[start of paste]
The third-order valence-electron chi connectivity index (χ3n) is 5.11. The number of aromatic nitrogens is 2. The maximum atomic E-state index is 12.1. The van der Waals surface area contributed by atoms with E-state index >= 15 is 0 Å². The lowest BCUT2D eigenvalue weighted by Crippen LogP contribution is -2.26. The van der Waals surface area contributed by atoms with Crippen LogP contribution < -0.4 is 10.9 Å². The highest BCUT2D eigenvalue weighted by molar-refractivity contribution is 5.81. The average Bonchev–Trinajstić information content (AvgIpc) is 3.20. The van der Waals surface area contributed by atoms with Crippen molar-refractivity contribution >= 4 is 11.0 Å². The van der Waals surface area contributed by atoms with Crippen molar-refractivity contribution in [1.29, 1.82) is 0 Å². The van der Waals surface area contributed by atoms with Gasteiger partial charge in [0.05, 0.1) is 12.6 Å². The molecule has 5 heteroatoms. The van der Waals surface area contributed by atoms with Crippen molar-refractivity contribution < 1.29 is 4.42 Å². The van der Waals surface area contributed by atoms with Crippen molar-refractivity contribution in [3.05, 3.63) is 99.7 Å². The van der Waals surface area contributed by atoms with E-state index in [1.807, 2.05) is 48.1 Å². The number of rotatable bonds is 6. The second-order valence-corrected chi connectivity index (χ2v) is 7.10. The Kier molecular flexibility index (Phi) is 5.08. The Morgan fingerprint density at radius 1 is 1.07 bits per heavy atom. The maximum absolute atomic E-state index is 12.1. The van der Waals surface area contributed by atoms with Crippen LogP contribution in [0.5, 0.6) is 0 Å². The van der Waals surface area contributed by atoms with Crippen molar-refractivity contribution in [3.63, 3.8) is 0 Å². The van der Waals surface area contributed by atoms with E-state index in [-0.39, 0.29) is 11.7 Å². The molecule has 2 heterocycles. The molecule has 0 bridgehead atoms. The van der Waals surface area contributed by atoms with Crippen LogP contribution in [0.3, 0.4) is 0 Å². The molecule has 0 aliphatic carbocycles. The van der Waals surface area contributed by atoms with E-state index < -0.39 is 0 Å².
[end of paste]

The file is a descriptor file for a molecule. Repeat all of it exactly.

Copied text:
The third-order valence-electron chi connectivity index (χ3n) is 5.11. The number of aromatic nitrogens is 2. The maximum atomic E-state index is 12.1. The van der Waals surface area contributed by atoms with E-state index >= 15 is 0 Å². The lowest BCUT2D eigenvalue weighted by Crippen LogP contribution is -2.26. The van der Waals surface area contributed by atoms with Crippen LogP contribution < -0.4 is 10.9 Å². The highest BCUT2D eigenvalue weighted by molar-refractivity contribution is 5.81. The average Bonchev–Trinajstić information content (AvgIpc) is 3.20. The van der Waals surface area contributed by atoms with Crippen molar-refractivity contribution >= 4 is 11.0 Å². The van der Waals surface area contributed by atoms with Crippen molar-refractivity contribution in [1.29, 1.82) is 0 Å². The van der Waals surface area contributed by atoms with Gasteiger partial charge in [0.05, 0.1) is 12.6 Å². The molecule has 5 heteroatoms. The van der Waals surface area contributed by atoms with Crippen molar-refractivity contribution < 1.29 is 4.42 Å². The van der Waals surface area contributed by atoms with Crippen molar-refractivity contribution in [3.05, 3.63) is 99.7 Å². The van der Waals surface area contributed by atoms with E-state index in [1.807, 2.05) is 48.1 Å². The number of rotatable bonds is 6. The second-order valence-corrected chi connectivity index (χ2v) is 7.10. The Kier molecular flexibility index (Phi) is 5.08. The Morgan fingerprint density at radius 1 is 1.07 bits per heavy atom. The maximum absolute atomic E-state index is 12.1. The van der Waals surface area contributed by atoms with Crippen LogP contribution in [0.5, 0.6) is 0 Å². The van der Waals surface area contributed by atoms with Crippen molar-refractivity contribution in [3.63, 3.8) is 0 Å². The van der Waals surface area contributed by atoms with E-state index in [-0.39, 0.29) is 11.7 Å². The molecule has 2 heterocycles. The molecule has 0 bridgehead atoms. The van der Waals surface area contributed by atoms with Crippen LogP contribution in [0.3, 0.4) is 0 Å². The molecule has 0 aliphatic carbocycles. The van der Waals surface area contributed by atoms with E-state index < -0.39 is 0 Å².